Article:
The site is of international importance for wintering Aythya ferina but also qualifies for international importance because it regularly supports well in excess of 20,000 waterfowl. It is one of the top five sites in the country for wintering waterfowl. Of particular importance is that it is the most important site in the country for Aythya ferina, Aythya fuligula and Fulica atra supporting 21%, 46% and 13% of the respective national totals. It also has nationally important populations of wintering Cygnus olor, Anas strepera, Anas clypeata, Pluvialis apricaria and Vanellus vanellus. The lake is a traditional site for Anser albifrons flavirostris. Small numbers of Cygnus cygnus winter. Lough Corrib is a traditional breeding site for gulls and terns. There are nationally important colonies of Sterna hirundo and Sterna paradisaea, as well as Larus ridibundus and Larus canus. Considerable higher numbers of gulls bred in the 1970s and 1980s. Whilst only colonised in the 1970s/80s by nesting Melanitta nigra, Lough Corrib now supports approximately half of the national population of this rare duck, which is a Red Data Book species. The population has been stable since the mid 1990s. Lough Corrib supports a range of species listed on Annex II of the E.U. Habitats Directive, including Lutra lutra, Salmo salar and Najas flexilis.

4.3 Threats, pressures and activities with impacts on the site

The most important impacts and activities with high effect on the site

Negative Impacts
RankThreats and pressures [code]Pollution (optional) [code]inside/outside [i|o|b]
Positive Impacts
RankActivities, management [code]Pollution (optional) [code]inside/outside [i|o|b]

Rank: H = high, M = medium, L = low
Pollution: N = Nitrogen input, P = Phosphor/Phosphate input, A = Acid input/acidification,
T = toxic inorganic chemicals, O = toxic organic chemicals, X = Mixed pollutions
i = inside, o = outside, b = both

4.4 Ownership (optional)

No information provided

4.5 Documentation (optional)

Colhoun, K. (2001). I-WeBS Report 1998-99. BirdWatch Ireland, Dublin. Creme, G.A., Walsh, P.M., O'Callaghan, M. and Kelly, T.C. (1997). The changing status of the lesser black-backed gull Larus fuscus in Ireland. Biology and Environment, Proceedings of the Royal Irish Academy 97B: 149-156. Fox, A.D., Norriss, D.W., Stroud, D.A. and Wilson, H.J. (1994). Greenland White-fronted Geese in Ireland and Britain 1982/83 - 1993/94. Greenland White-fronted Goose Study research report no. 8. Greenland White-fronted Goose Study, Wales and National Parks and Wildlife Service, Dublin. Gittings, T. and Delany, S. (1996). A pre-breeding census of Common Scoters in Ireland in 1995. Irish Birds 5: 413-422. Hannon, C. (1997). The 1995 All-Ireland Tern Survey. BirdWatch Ireland Conservation Report No. 97/1. Hannon, C., Berrow, S.D. and Newton S.F. (1997). The status and distribution of breeding Sandwich Sterna sandvicensis, Roseate S. dougallii, Common S. hirundo, Arctic S. paradisaea and Little Terns S. albifrons in Ireland in 1995. Irish Birds 6: 1-22.Hunt, J., Derwin, J., Coveney, J. and Newton, S. (2000). Republic of Ireland. Pp. 365-416 in Heath, M.F. and Evans, M.I.(eds). Important Bird Areas in Europe: Priority Sites for Conservation 1: Northern Europe. Cambridge, UK: BirdLife International (BirdLife Conservation Series No. 8). Irish Wetland Birds Survey (I-WeBS) Database, 1994/95-2000/01. BirdWatch Ireland, Dublin. Lloyd, C. (1982). Inventory of Seabird Breeding Colonies in Republic of Ireland. Unpublished report, Forest and Wildlife Service, Dublin.Lloyd, C., Tasker, M.L. and Partridge, K. (1991). The Status of Seabirds in Britain and Ireland. Poyser, London. McGarrigle, M.L., Bowman, J.J., Clabby, K.J., Lucey, J., Cunningham, P., MacCarthaigh, M., Keegan, M., Cantrell, B., Lehane, M., Clenaghan, C. and Toner, P.F. (2002). Water Quality in Ireland 1998-2000. Environmental Protection Agency, Wexford. Merne, O.J. (1989). Important bird areas in the Republic of Ireland. In: Grimmett, R.F.A. and Jones, T.A. (eds). Important Bird Areas in Europe. ICBP Technical Publication No. 9. Cambridge. Mitchell, P.I., Newton, S., Ratcliffe, N. and Dunn, T. (2004). Seabird 2000: The Status of Breeding Seabirds in Britain and Ireland. Poyser, London. Ruttledge, R.F. (1987). The breeding distribution of the Common Scoter in Ireland. Irish Birds 3: 417-426. Ruttledge, R.F. and Ogilvie, M.A. (1979). The past and current status of the Greenland White-fronted Goose in Ireland and Britain. Irish Birds 1: 293-363. Sheppard, R. (1993). Ireland's Wetland Wealth. IWC, Dublin. Tierney, T.D., Dunne, J. and Callanan, T. (2000). The Common Scoter Melanitta nigra nigra breeding in Ireland, range expansion or site relocation Irish Birds 6: 447-452. Whilde, A. (1978). A survey of gulls breeding inland in the west of Ireland in 1977 and 1978 and a review of the inland breeding habit in Ireland and Britain. Irish Birds 1: 134-160. Whilde, A. (1985). The All Ireland Tern Survey 1984. Unpublished report for the Irish Wildbird Conservancy, Dublin.Whilde, A. (1990). The 1990 spring movement of Common Gulls and Black-headed Gulls at Lough Corrib, Co. Galway. Irish Birds 4: 227-229. Whilde, A., Cotton, D.C.F. and Sheppard, J.R. (1993). A repeat survey of gulls breeding inland in Counties Donegal, Sligo, Mayo and Galway, with recent counts from Leitrim and Fermanagh. Irish Birds 5: 67-72.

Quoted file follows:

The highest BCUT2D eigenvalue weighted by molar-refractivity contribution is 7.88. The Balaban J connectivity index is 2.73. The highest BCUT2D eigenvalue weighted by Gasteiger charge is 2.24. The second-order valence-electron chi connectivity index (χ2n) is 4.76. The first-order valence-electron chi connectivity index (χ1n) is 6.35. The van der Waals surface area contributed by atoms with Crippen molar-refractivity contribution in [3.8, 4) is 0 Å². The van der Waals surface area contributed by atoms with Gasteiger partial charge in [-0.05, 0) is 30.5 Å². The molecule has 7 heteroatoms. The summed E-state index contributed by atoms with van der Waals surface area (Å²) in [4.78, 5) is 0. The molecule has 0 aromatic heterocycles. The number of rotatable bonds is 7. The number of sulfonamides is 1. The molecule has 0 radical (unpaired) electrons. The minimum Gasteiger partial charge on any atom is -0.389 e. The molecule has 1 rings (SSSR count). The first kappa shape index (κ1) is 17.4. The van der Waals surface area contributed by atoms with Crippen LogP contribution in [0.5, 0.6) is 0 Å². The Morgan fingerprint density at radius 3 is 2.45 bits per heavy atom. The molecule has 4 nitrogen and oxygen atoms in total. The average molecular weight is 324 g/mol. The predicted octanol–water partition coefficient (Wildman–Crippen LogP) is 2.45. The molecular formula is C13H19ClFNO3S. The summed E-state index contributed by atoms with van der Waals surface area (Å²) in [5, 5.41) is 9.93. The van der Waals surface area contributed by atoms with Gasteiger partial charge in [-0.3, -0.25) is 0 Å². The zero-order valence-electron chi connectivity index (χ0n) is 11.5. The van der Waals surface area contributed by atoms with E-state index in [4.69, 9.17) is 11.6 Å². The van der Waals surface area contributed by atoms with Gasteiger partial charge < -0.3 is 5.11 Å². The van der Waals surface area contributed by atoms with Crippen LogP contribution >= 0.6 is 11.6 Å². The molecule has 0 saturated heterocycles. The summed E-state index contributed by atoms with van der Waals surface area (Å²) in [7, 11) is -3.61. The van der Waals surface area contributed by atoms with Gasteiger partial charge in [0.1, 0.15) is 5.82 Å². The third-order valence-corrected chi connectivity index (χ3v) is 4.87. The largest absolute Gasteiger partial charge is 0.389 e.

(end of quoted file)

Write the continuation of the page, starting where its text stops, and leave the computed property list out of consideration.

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5.1 Designation types at national and regional level (optional):

Code Cover [%]

5.2 Relation of the described site with other sites (optional):

Designated at national or regional level:

Type code Site name Type Cover [%]
Lough Corrib=100.00
IE11Lough Corrib=100.00

Designated at international level:

Type Site name Type Cover [%]
Other Lough Corrib=100.00

5.3 Site designation (optional)

No information provided


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6.1 Body(ies) responsible for the site management:

No information provided

6.2 Management Plan(s):

An actual management plan does exist:

No, but in preparation

6.3 Conservation measures (optional)

No information provided